N.H. Senate backs potato but kills bills to decriminalize marijuana, ban prison privatization
The Senate yesterday squelched several bills that passed the House earlier this year, including measures to decriminalize marijuana, prohibit prison privatization and allow funeral homes to offer a form of chemical cremation called alkaline hydrolysis.
But the Republican-led Senate did give its blessing to other bills passed by the Democratic-led House, including legislation establishing the white potato as New Hampshire’s official vegetable.
That bill had passed the House in February on a 276-75 vote, and the Senate approved it yesterday on a voice vote.
“The potato was planted and harvested here in New Hampshire first. It may have gone to the Virginia plantations, but it was eaten. It was not planted or harvested,” said Sen. Russell Prescott, a Kingston Republican.
Gov. Maggie Hassan will sign the bill, which was proposed by fourth-grade students in Derry, where the first potato patch in North America is said to have been planted in 1719.
“Gov. Hassan believes that the civic engagement displayed by Derry’s students in their efforts to pass this legislation reflects the best traditions of New Hampshire, and she looks forward to signing the bill into law,” spokesman Marc Goldberg said in a statement.
A bill that would reduce the penalty for possession of a quarter-ounce or less of marijuana to a fine of $200 or less passed the House in March on a 214-115 vote.
It was the fourth time in five years the House had passed a marijuana decriminalization bill. And yesterday, for the fourth time in five years, the Senate killed it, on a voice vote.
Sen. Donna Soucy, a Manchester Democrat, said the bill was riddled with technical flaws, including no provision for repeat offenders and a requirement that offenders under 18 be sentenced to a drug awareness program that, it turns out, doesn’t exist.
“Even if this policy did have some merit – I don’t know that it does, but even if it did, this bill is truly problematic,” Soucy said.
Also rejected yesterday, on a 13-11 vote, was a bill that would have prohibited the state from placing New Hampshire prisoners in privately run prisons. The bill passed the House in March on a 197-136 vote.
State officials have explored prison privatization in recent years as a potential cost-saving measure. But nothing appears imminent: Hassan, a Democrat, has said she opposes privately run prisons, and the state recently canceled a bid process because no suitable proposals were submitted.
Sen. Chuck Morse, a Salem Republican, said the bill would bar the Legislature from even exploring the option. And Senate Majority Leader Jeb Bradley, a Wolfeboro Republican, indicated the legislation was unnecessary.
“There is no current private prison proposal pending,” Bradley said.
But Democrats argued the bill would establish state policy, and said private prisons raise moral questions about the compatibility of a profit motive with efforts to treat prisoners with dignity and rehabilitate them.
“When prisoners become units of production from which profit is derived, there is a perverse incentive to see them as commodities rather than as human beings,” said Sen. David Pierce, an Etna Democrat.
The vote broke largely along party lines, except that Manchester Democratic Sen. Lou D’Allesandro voted with Republicans against the bill and Prescott voted with Democrats for it.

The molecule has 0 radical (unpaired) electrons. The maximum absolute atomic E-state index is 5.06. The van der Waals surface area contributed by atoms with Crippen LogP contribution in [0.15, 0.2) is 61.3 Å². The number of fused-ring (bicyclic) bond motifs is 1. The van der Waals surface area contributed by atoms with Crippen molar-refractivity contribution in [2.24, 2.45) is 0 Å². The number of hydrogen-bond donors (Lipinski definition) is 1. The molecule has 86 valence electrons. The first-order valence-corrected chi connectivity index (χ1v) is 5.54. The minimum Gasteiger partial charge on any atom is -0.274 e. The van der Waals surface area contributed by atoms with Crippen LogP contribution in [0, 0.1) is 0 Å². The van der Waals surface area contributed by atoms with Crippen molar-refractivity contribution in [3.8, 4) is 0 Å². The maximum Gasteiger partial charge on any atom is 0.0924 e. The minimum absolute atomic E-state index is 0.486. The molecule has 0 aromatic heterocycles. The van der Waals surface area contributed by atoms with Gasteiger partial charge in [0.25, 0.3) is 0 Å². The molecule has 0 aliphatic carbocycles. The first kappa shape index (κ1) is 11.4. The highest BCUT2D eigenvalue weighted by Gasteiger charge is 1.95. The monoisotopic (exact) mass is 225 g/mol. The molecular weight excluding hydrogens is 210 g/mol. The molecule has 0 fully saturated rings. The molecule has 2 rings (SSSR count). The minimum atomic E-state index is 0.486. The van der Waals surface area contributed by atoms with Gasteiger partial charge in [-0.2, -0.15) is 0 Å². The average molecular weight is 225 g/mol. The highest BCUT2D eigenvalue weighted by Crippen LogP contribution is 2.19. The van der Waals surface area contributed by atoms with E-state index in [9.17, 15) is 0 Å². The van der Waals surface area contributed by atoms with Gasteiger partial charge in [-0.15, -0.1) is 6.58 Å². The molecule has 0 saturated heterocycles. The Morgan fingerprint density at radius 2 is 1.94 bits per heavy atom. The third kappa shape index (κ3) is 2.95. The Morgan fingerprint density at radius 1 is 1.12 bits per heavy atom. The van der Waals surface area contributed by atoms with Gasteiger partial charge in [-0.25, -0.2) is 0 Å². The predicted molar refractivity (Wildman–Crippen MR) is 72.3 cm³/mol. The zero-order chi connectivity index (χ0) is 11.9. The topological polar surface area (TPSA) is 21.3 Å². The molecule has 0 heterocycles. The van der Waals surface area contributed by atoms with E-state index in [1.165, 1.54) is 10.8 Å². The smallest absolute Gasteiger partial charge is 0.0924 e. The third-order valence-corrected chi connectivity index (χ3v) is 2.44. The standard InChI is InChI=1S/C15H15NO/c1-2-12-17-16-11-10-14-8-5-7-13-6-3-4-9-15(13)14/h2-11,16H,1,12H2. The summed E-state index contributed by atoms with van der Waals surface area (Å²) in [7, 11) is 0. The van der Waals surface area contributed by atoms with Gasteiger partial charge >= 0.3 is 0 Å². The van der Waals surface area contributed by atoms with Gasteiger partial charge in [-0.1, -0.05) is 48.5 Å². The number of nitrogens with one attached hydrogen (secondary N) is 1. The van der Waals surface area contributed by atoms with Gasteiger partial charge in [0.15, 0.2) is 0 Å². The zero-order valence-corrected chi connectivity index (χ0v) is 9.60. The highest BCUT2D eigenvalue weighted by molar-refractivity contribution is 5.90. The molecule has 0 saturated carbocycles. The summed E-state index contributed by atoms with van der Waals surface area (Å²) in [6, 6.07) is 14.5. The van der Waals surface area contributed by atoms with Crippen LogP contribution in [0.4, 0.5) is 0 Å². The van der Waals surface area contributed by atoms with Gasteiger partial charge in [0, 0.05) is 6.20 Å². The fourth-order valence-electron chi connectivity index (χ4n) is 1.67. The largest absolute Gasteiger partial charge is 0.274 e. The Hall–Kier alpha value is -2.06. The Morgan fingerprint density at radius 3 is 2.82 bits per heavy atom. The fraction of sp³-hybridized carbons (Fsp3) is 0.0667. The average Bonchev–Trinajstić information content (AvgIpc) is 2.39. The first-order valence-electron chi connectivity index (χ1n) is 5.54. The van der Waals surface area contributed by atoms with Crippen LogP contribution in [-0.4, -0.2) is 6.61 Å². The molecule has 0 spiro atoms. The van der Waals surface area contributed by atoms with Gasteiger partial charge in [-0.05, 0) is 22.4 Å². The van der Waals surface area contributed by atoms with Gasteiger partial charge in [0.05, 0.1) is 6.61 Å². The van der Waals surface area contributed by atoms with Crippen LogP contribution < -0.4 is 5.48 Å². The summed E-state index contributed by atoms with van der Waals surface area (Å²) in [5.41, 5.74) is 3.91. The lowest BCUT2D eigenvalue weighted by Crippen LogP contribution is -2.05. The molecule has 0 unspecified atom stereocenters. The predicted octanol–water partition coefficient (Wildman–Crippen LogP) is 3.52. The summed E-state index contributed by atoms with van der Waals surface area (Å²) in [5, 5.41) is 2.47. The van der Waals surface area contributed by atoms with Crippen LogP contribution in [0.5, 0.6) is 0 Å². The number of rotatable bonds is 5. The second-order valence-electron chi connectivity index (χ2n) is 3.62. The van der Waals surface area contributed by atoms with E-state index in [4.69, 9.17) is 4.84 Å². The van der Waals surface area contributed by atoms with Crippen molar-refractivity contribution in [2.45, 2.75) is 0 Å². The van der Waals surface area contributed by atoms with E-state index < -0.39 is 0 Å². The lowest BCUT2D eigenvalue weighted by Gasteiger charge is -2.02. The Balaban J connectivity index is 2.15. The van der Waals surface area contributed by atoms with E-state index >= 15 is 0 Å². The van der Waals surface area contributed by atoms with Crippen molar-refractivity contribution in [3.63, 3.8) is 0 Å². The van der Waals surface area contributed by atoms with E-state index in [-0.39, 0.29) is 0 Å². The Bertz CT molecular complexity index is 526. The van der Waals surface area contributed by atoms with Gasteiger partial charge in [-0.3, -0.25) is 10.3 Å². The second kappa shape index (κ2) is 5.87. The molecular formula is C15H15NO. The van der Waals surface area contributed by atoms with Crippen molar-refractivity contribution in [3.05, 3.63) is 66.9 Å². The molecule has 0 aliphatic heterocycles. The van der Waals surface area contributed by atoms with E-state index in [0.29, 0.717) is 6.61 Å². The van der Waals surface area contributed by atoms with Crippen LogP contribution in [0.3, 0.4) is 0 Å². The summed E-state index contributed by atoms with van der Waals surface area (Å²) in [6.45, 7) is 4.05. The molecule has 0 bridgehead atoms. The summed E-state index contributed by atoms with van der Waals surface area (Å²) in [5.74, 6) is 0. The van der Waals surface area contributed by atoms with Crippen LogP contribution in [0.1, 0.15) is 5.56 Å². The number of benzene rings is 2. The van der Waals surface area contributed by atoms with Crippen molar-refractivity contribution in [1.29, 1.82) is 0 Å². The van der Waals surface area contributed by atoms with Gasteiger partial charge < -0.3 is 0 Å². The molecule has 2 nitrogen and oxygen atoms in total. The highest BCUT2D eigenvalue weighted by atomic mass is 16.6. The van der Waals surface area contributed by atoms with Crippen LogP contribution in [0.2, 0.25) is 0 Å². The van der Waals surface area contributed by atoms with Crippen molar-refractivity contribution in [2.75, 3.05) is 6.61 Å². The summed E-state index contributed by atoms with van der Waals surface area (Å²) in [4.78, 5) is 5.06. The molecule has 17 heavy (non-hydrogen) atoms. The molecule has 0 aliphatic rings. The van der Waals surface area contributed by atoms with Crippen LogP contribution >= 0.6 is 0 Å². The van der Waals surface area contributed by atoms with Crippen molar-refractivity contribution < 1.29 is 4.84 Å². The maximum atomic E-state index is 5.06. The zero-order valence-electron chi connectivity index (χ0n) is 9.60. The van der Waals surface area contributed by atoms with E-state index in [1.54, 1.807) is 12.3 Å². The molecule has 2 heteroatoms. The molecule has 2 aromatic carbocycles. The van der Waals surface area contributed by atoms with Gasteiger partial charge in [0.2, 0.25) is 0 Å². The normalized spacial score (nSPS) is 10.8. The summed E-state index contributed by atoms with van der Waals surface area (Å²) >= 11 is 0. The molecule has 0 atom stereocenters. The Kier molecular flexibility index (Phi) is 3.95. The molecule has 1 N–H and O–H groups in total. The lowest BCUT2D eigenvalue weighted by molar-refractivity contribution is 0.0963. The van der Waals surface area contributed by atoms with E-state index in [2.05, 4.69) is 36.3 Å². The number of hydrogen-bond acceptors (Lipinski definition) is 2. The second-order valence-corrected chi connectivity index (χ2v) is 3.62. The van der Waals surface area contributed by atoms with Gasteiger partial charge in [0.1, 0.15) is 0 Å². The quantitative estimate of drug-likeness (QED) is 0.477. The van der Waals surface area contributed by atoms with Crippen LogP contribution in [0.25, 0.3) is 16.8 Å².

In other action, the Senate killed a House bill that would have allowed funeral homes to offer alkaline hydrolysis, a sort of chemical cremation process for disposing of human remains.
Sen. Sam Cataldo, a Farmington Republican, said some were concerned that the liquid remaining after the process could inadvertently affect groundwater sources. But Sen. David Watters, a Dover Democrat, argued the option is available in eight other states and should be available to New Hampshire families.
The Senate rejected the bill on a 16-8 vote.
The Senate also, on a voice vote, killed a House bill that would have banned corn-derived ethanol as a gasoline additive in New Hampshire.
Under the bill, the ban would have gone into effect after three other New England states adopted similar bans or when an alternative fuel was “readily available” in the state.
“While the legislation is well intentioned, it’s simply impractical,” said Sen. Bob Odell, a Lempster Republican.
The Senate did pass a number of House bills yesterday, including legislation that would restrict access to court records in cases where an arrest or conviction has been annulled by a judge.
Under a law enacted last year, court records for an annulled arrest or conviction remain public documents but are marked as annulled. Under the bill approved yesterday, those records would be sealed and the record of the arrest or conviction could be deleted from state police criminal records for a fee of $100 or less.
“The whole point of the annulment statute is to give people who made a poor choice, generally at a young age, and ended up with a record but have since turned their lives around the opportunity to make amends and ultimately clear out that record,” said Sen. Bette Lasky, a Nashua Democrat.
The Senate yesterday approved the bill on a voice vote. A similar version passed the House in March, and the Senate’s version now goes back to the House for consideration.
The bill wouldn’t affect the section of last year’s law that eliminated a statute barring anyone from publicly disclosing someone else’s annulment.
(Ben Leubsdorf can be reached at 369-3307 or
firstname.lastname@example.org or on Twitter @BenLeubsdorf.)